The centrist-right party GERB that had been governing Bulgaria for more than a decade sought to mobilize Bulgarian voters under the slogan “Order in Chaos” matching perfectly the current state of the public affairs during the duration of the provisional government which Tsolova names as the prolonged political deadlock, the rising level of coronavirus infections and the high energy costs. These helped the party activate its regional structures and preserve its supporters (Tsolova 2021). What was missing in his convincing election campaign perhaps was one key transformation necessary for long-term survival: for Borisov to give away the party’s leadership (Deegan-Krause & Haughton 2021).


A counterpart to the status quo and an alternative to GERB’s governing model was offered by the recently established party PP. Its founders Kiril Petrov and Asen Vasilev, “the Harvards”, as they are called by both sympathizers and critics are a dynamic duo portraying themselves as “new center”. Their pre-election slogan was “left-wing goals with right-wing measures''. One of their main goals to illustrate this political mindset was redirecting corruptly granted funds by introducing education and healthcare reforms instead of raising taxes. Among their party ideals were also Bulgaria becoming a ‘zero corruption’ State and transforming the lagging Bulgarian economy into one worthy of a chapter in an economics textbook. They tried to gain Bulgarian voters’ support by establishing themselves as not an ego-driven party, open to a coalition putting an end to the political stalemate in the country. (Dzambazova 2021) Although such a political campaign seems to be unprecedented for Bulgarian politics, Ruzha Smilova, programme director at the Centre for Liberal Strategies in Sofia found a similarity between two opposites a prima facia. She argued that Petkov was ‘the first politician since Borisov to have such evident charisma’ (Crawford 2021). And apparently his charisma was enough to replace his rival.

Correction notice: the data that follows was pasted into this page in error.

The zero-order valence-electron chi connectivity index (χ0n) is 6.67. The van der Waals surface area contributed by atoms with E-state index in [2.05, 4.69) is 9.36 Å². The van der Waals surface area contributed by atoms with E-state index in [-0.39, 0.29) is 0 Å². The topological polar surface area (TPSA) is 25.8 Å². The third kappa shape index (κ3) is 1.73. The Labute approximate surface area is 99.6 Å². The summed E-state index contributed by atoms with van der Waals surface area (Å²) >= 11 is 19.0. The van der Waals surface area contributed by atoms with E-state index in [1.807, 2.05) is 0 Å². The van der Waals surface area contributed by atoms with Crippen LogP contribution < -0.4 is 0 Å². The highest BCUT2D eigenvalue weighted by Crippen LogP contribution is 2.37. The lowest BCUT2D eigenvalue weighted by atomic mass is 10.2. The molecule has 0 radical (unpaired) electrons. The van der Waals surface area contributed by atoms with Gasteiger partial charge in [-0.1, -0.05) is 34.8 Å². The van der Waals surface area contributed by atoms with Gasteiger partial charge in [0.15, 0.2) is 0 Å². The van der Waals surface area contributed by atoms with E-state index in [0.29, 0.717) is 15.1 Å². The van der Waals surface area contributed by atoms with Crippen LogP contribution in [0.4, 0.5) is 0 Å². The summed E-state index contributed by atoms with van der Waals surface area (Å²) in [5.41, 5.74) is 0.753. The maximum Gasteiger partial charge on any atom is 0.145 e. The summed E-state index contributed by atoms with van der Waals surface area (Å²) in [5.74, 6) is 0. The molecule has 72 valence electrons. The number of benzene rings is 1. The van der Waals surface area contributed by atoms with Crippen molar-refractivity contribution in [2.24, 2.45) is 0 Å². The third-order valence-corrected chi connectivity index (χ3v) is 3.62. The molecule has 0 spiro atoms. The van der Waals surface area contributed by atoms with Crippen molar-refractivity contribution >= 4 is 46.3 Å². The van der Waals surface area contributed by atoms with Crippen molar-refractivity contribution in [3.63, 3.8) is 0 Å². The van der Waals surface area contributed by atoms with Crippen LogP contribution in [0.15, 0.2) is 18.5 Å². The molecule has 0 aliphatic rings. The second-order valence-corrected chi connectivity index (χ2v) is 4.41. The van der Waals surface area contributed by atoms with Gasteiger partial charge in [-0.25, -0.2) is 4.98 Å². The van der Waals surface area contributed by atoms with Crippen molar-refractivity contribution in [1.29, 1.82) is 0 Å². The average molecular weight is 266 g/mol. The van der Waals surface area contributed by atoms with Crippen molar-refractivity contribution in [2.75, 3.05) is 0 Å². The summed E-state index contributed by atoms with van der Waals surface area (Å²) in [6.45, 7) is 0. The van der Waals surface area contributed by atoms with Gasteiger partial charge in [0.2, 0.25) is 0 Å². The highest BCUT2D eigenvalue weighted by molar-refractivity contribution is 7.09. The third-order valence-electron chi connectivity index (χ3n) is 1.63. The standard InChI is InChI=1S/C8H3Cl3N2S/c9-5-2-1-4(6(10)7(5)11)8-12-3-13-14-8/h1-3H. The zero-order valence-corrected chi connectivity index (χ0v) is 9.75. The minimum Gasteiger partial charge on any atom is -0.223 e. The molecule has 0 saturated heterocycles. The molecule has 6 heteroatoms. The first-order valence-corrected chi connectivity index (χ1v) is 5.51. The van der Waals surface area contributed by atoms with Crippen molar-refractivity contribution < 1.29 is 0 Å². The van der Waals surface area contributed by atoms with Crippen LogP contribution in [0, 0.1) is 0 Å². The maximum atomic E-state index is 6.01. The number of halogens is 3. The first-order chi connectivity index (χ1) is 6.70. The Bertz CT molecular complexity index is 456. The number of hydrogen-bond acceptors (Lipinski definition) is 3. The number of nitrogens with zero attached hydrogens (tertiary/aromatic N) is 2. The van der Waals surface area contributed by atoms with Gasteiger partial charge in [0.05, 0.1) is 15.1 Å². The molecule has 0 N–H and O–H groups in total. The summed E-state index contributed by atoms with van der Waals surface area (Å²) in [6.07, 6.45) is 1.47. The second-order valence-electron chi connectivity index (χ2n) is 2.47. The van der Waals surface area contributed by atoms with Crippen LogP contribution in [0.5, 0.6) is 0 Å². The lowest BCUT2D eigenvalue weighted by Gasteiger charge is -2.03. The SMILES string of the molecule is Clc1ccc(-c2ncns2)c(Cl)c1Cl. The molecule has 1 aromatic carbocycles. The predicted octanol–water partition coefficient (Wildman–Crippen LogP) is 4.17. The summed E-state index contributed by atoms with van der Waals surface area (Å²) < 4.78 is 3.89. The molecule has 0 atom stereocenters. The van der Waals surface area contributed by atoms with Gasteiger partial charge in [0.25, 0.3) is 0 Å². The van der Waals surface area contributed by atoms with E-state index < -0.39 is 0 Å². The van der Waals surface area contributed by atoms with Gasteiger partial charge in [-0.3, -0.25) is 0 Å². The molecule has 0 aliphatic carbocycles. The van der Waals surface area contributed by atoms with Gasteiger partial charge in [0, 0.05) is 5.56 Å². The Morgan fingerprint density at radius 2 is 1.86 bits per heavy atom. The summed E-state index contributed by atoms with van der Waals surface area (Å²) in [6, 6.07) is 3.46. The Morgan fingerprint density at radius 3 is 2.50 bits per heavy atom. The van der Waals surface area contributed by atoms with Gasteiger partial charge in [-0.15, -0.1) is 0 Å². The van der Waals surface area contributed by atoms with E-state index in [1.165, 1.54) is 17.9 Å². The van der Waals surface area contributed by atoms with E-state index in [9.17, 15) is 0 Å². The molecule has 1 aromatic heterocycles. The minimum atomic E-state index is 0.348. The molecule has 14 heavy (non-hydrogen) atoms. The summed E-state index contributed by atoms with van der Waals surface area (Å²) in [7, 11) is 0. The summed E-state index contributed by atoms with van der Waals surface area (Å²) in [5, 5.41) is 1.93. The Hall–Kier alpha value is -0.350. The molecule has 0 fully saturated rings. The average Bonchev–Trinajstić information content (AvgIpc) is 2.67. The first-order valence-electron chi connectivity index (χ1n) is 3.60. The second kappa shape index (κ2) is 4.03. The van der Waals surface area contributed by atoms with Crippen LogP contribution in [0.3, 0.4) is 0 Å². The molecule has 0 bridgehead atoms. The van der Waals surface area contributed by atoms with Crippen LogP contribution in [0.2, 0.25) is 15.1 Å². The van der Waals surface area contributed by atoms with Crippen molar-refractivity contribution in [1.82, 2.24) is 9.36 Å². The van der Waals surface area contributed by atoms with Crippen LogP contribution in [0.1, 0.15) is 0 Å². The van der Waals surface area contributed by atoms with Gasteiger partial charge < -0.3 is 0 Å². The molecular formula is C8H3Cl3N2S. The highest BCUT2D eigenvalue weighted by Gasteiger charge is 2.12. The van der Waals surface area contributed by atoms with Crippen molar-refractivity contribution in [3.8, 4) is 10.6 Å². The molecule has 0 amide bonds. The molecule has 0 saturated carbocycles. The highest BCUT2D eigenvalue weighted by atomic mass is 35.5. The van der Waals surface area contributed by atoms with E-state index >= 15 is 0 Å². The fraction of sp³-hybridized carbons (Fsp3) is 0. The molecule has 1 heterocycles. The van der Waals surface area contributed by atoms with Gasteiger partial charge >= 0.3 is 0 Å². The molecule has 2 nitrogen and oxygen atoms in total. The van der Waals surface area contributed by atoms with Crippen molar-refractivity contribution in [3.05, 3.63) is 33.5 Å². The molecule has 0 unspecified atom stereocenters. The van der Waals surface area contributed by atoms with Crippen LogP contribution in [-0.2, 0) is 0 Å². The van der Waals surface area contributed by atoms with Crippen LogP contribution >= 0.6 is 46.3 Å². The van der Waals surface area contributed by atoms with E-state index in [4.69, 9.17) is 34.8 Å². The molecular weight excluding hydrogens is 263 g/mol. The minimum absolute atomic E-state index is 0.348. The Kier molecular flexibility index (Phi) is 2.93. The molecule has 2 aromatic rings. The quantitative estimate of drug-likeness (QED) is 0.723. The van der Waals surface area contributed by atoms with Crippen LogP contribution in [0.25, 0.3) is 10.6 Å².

The Presidential Election